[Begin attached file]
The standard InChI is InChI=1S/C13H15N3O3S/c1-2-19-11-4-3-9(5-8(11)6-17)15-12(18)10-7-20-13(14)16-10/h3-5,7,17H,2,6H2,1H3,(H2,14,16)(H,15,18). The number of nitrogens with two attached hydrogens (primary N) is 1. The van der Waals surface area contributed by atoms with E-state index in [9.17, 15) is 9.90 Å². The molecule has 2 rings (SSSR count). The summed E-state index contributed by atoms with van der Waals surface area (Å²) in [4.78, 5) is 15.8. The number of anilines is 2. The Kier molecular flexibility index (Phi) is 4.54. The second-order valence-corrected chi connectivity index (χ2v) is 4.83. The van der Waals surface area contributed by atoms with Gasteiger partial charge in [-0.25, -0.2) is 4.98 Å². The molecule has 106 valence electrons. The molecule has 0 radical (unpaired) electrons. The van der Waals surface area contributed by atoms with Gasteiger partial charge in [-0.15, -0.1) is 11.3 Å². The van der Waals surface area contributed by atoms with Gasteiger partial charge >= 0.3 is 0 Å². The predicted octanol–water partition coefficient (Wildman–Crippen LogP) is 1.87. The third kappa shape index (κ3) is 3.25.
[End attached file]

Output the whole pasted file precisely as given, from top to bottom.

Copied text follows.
The standard InChI is InChI=1S/C13H15N3O3S/c1-2-19-11-4-3-9(5-8(11)6-17)15-12(18)10-7-20-13(14)16-10/h3-5,7,17H,2,6H2,1H3,(H2,14,16)(H,15,18). The number of nitrogens with two attached hydrogens (primary N) is 1. The van der Waals surface area contributed by atoms with E-state index in [9.17, 15) is 9.90 Å². The molecule has 2 rings (SSSR count). The summed E-state index contributed by atoms with van der Waals surface area (Å²) in [4.78, 5) is 15.8. The number of anilines is 2. The Kier molecular flexibility index (Phi) is 4.54. The second-order valence-corrected chi connectivity index (χ2v) is 4.83. The van der Waals surface area contributed by atoms with Gasteiger partial charge in [-0.25, -0.2) is 4.98 Å². The molecule has 106 valence electrons. The molecule has 0 radical (unpaired) electrons. The van der Waals surface area contributed by atoms with Gasteiger partial charge in [-0.15, -0.1) is 11.3 Å². The van der Waals surface area contributed by atoms with Gasteiger partial charge >= 0.3 is 0 Å². The predicted octanol–water partition coefficient (Wildman–Crippen LogP) is 1.87. The third kappa shape index (κ3) is 3.25.